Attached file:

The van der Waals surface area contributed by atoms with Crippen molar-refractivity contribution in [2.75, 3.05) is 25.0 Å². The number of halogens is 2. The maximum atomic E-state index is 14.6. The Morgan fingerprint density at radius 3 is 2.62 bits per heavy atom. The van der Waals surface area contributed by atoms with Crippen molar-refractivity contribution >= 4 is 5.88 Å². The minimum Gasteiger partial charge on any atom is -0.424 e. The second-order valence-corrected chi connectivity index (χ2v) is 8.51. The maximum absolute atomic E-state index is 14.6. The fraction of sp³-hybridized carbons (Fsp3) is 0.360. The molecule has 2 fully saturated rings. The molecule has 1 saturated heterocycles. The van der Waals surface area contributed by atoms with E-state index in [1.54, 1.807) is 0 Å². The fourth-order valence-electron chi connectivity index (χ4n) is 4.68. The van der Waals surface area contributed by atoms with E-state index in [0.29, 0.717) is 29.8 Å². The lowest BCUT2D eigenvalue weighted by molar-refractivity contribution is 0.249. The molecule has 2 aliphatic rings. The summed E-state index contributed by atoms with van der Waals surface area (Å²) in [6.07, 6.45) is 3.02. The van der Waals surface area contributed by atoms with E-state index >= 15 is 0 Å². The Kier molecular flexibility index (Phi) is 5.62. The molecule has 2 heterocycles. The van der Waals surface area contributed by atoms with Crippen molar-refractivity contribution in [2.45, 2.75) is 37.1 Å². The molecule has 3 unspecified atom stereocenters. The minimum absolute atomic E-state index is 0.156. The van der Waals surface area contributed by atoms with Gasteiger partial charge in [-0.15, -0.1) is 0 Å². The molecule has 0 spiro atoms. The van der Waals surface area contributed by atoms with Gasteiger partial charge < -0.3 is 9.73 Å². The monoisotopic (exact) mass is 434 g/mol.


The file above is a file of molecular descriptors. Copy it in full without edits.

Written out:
The van der Waals surface area contributed by atoms with Crippen molar-refractivity contribution in [2.75, 3.05) is 25.0 Å². The number of halogens is 2. The maximum atomic E-state index is 14.6. The Morgan fingerprint density at radius 3 is 2.62 bits per heavy atom. The van der Waals surface area contributed by atoms with Crippen molar-refractivity contribution >= 4 is 5.88 Å². The minimum Gasteiger partial charge on any atom is -0.424 e. The second-order valence-corrected chi connectivity index (χ2v) is 8.51. The maximum absolute atomic E-state index is 14.6. The fraction of sp³-hybridized carbons (Fsp3) is 0.360. The molecule has 2 fully saturated rings. The molecule has 1 saturated heterocycles. The van der Waals surface area contributed by atoms with E-state index in [1.54, 1.807) is 0 Å². The fourth-order valence-electron chi connectivity index (χ4n) is 4.68. The van der Waals surface area contributed by atoms with E-state index in [0.29, 0.717) is 29.8 Å². The lowest BCUT2D eigenvalue weighted by molar-refractivity contribution is 0.249. The molecule has 2 aliphatic rings. The summed E-state index contributed by atoms with van der Waals surface area (Å²) in [6.07, 6.45) is 3.02. The van der Waals surface area contributed by atoms with E-state index >= 15 is 0 Å². The Kier molecular flexibility index (Phi) is 5.62. The molecule has 2 heterocycles. The van der Waals surface area contributed by atoms with Crippen molar-refractivity contribution in [2.45, 2.75) is 37.1 Å². The molecule has 3 unspecified atom stereocenters. The minimum absolute atomic E-state index is 0.156. The van der Waals surface area contributed by atoms with Gasteiger partial charge in [-0.15, -0.1) is 0 Å². The molecule has 0 spiro atoms. The van der Waals surface area contributed by atoms with Gasteiger partial charge < -0.3 is 9.73 Å². The monoisotopic (exact) mass is 434 g/mol.